Loved, idealized voices
of those who have died, or of those
lost for us like the dead.
Sometimes they speak to us in dreams;
sometimes deep in thought the mind hears them.
And, with their sound, for a moment return
sounds from our life’s first poetry —
like distant music fading away at night.
Constantine P. Cavafy, Voices, 1889, Trans. Edmund Keeley and Philip Sherrard
The poet presents the imagination with images from life and human characters and situations, sets them all in motion and leaves it to the beholder to let these images take his thoughts as far as his mental powers will permit. This is why he is able to engage men of the most differing capabilities, indeed fools and sages together. The philosopher, on the other hand, presents not life itself but the finished thoughts which he has abstracted from it and then demands that the reader should think precisely as, and precisely as far as, he himself thinks. That is why his public is so small.
Arthur Schopenhauer, Counsels and Maxims, Translated by T. Bailey Saunders, 1844
Abelardo Morell, Le Antichita Romane by Piranesi #1, 1994
Your lungs fill & spread themselves,
wings of pink blood, and your bones
empty themselves and become hollow.
When you breathe in you’ll lift like a balloon
and your heart is light too & huge,
beating with pure joy, pure helium.
The sun’s white winds blow through you,
there’s nothing above you,
you see the earth now as an oval jewel,
radiant & seablue with love.
It’s only in dreams you can do this.
Waking, your heart is a shaken fist,
a fine dust clogs the air you breathe in;
the sun’s a hot copper weight pressing straight
down on the think pink rind of your skull.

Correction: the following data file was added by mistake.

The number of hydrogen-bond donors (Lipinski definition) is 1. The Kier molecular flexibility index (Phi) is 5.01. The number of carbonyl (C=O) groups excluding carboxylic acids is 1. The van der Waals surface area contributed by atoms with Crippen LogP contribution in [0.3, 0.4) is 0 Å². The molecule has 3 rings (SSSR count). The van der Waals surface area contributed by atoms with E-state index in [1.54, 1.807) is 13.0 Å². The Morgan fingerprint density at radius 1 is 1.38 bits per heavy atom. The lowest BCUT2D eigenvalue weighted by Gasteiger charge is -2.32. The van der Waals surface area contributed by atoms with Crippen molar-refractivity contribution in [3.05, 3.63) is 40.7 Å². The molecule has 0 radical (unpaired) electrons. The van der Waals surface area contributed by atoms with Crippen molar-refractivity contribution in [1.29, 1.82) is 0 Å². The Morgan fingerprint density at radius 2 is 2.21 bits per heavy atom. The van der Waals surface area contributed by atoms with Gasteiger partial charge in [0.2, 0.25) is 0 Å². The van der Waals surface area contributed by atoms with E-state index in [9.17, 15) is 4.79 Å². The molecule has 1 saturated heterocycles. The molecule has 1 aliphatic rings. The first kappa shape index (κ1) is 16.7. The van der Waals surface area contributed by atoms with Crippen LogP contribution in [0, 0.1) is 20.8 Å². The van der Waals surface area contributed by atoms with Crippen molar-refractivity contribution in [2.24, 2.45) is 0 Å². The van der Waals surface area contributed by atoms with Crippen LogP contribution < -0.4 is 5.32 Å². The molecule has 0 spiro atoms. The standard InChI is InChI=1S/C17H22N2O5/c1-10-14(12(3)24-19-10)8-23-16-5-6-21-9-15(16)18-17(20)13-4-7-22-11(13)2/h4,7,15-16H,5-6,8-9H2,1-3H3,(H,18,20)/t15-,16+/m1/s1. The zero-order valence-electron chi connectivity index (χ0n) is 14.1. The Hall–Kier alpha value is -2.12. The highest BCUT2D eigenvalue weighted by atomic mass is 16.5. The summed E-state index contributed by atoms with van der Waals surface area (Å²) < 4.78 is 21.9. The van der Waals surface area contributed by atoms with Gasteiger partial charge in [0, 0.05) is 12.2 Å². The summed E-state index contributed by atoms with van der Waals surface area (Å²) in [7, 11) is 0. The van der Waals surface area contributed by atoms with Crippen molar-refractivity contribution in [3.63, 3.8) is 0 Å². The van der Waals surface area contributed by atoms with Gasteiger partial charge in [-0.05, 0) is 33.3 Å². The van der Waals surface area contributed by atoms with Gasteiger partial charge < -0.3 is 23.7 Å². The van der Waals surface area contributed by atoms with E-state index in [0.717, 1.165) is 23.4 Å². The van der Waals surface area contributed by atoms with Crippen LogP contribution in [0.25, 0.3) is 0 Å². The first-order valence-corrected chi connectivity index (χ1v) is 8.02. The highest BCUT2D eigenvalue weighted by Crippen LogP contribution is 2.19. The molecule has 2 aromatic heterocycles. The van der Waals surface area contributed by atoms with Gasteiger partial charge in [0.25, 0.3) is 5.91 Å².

It’s always the moment just before gunshot.
You try & try to rise but you cannot.
Margaret Atwood, Flying Inside Your Own Body (via pauses-and-silences
At last! I am alone! Nothing can be heard but the rumbling of a few belated and weary cabs. For a few hours at least silence will be ours, if not sleep. At last! The tyranny of the human face has disappeared, and now there will be no one but myself to make me suffer.
Charles Baudelaire, From “One O’Clock in the Morning”
Was something brushed across my mind
That no one on earth will ever find?
Robert Lee Frost, From “A Passing Glimpse”
You are the future, the immense morning sky
turning red over the prairies of eternity.
You are the rooster-crow after the night of time,
the dew, the early devotions, and the Daughter,
the Guest, the Ancient Mother, and Death.
You are the shape that changes its own shape,
that climbs out of fate, towering,
that which is never shouted for, and never mourned for,
and no more explored than a savage wood.
You are the meaning deepest inside things,
that never reveals the secret of its owner.
And how you look depends on where we are:
from a boat you are shore, from the shore a boat.
Rainer Maria Rilke, You are the future, Translated by Robert Bly
Music: breathing of statues. Perhaps:
silence of paintings. You language where all language
Rainer Maria Rilke, From “To Music”, Translated by Stephen Mitchell